Being alive is an art. The way the living mourn the dead is an art. We are art. Art is everywhere and art is everything.


SFAI: What is your process for creating your work?

SR: When I am creating a wine, it all starts in the vineyard. I will usually pick the fruit in September, but the process for making that wine starts in March. In March the vines start to come out of dormancy from the winter months. The vines flower and bloom and we start obsessively monitoring the weather for wind and rain which can disrupt the grape vines process by knocking flowers off the vine. We monitor the growth of the grapevine all season long and by July I need to be in all 40+ of the vineyards I work with measuring sugar content.  Once I taste the fruit, and run labs on it checking for pH, total acidity and Nitrogen content, I decide when to pick the fruit, if it is physiologically ripe. We pick the fruit at midnight and bring it to the winery in Alameda.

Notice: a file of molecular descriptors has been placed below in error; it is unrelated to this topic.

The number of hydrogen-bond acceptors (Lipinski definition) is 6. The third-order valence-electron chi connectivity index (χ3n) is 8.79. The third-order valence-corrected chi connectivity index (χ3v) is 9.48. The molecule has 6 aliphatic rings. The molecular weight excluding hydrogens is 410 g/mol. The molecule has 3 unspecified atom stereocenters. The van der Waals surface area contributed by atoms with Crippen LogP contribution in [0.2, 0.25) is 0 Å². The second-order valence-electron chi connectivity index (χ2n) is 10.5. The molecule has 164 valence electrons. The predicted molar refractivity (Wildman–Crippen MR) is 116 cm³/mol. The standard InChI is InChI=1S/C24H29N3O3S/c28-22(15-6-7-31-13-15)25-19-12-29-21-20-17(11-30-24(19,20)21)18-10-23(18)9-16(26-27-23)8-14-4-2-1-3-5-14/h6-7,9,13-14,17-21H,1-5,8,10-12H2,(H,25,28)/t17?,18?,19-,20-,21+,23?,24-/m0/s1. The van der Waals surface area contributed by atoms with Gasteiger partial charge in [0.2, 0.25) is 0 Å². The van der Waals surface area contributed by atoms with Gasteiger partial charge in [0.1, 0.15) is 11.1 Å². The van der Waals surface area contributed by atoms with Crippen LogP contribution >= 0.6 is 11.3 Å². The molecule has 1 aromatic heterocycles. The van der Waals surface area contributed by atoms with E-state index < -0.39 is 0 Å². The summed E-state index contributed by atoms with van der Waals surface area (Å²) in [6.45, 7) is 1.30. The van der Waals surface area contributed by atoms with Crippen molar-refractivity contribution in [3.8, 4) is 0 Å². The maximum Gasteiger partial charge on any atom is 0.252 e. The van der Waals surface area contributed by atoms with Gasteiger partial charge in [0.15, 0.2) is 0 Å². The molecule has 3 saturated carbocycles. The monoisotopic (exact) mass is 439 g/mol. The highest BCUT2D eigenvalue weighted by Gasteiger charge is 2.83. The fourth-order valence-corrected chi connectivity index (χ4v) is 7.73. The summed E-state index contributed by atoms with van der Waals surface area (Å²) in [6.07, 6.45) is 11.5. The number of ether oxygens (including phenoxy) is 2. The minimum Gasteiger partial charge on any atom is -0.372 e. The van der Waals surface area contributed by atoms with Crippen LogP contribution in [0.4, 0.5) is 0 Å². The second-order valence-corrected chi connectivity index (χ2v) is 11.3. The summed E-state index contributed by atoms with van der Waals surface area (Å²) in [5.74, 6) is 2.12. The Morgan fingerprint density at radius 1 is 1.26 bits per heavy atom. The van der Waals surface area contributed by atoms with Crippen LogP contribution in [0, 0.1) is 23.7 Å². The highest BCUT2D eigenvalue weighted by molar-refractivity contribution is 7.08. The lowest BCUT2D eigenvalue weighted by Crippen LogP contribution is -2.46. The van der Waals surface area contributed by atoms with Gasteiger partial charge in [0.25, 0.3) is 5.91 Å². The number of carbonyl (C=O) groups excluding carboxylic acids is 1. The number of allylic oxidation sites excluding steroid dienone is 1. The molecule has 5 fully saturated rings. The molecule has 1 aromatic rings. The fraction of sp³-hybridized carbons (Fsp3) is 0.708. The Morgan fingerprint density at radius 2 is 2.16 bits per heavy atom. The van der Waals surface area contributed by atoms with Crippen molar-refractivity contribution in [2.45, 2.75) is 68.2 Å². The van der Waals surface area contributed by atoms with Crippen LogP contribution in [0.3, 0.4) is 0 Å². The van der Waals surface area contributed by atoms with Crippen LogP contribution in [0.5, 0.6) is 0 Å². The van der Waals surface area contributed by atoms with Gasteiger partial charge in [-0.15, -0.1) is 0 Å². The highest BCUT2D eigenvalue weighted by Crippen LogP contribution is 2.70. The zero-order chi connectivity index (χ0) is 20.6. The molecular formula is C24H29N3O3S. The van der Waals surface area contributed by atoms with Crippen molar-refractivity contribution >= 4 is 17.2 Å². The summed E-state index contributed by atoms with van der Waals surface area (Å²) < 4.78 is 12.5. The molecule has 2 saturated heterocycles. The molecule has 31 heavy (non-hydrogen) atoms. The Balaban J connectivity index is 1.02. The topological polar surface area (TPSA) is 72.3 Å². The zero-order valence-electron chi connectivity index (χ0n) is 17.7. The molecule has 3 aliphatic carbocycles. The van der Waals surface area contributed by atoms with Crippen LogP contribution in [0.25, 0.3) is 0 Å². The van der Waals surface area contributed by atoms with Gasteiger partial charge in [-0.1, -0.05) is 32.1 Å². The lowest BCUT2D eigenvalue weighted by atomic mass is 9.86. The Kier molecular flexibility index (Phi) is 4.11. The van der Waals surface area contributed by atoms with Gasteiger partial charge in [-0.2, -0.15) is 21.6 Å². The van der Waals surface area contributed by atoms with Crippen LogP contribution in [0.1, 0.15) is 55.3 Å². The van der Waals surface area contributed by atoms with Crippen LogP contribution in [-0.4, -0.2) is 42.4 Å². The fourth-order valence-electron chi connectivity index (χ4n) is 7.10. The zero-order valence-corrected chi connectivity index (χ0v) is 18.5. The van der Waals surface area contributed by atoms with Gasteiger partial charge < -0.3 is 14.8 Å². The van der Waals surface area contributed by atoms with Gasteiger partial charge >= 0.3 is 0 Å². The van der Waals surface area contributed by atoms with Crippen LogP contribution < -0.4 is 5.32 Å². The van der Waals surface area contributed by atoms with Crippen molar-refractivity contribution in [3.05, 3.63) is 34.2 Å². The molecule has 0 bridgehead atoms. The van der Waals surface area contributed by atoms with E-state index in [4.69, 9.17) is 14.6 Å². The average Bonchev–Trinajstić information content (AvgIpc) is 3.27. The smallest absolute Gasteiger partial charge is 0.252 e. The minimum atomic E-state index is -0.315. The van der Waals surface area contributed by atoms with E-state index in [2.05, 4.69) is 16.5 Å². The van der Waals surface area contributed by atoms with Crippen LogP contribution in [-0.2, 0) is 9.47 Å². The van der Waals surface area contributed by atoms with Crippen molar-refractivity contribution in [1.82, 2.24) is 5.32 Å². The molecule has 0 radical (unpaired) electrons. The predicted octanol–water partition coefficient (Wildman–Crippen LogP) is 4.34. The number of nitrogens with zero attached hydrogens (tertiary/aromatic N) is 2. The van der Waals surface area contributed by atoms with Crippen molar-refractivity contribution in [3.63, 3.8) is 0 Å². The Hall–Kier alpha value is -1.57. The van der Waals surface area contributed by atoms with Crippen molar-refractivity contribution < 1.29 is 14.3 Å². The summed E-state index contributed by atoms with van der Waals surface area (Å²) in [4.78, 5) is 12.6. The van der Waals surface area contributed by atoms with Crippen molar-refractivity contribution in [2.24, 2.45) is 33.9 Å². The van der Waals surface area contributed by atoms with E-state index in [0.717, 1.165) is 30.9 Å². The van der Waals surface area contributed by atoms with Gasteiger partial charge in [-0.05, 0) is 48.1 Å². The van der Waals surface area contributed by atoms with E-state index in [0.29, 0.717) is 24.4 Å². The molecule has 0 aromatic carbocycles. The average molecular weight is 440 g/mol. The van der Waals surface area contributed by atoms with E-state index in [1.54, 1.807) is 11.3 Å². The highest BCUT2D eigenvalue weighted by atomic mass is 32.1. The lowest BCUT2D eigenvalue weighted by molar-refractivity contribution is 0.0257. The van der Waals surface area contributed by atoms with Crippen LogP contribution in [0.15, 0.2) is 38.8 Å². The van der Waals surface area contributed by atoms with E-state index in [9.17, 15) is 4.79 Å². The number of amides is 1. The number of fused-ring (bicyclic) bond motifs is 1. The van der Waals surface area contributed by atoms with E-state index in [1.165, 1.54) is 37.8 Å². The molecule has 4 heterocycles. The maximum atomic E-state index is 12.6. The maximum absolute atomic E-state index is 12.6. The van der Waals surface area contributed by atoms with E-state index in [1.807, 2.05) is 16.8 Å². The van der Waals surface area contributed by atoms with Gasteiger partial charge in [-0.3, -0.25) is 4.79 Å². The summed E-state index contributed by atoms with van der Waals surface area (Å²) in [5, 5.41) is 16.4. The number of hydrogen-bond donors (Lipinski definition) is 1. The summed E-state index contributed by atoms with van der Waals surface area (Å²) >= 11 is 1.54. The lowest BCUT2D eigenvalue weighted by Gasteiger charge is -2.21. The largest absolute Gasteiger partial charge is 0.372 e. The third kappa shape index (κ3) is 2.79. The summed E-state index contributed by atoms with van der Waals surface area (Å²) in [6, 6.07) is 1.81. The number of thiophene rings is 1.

When I add yeast to the grapes or juice, that is the beginning of the transformation. The yeast is alive, and its only desire in life is to eat sugar. The yeast will eat the sugar in the grapes and produce alcohol and CO2. I punch the grapes down multiple times per day. The grapes will change within a single day. At 8 am, they are in a different phase of fermentation than at 8pm. 

A complete alcoholic fermentation takes about 14 days.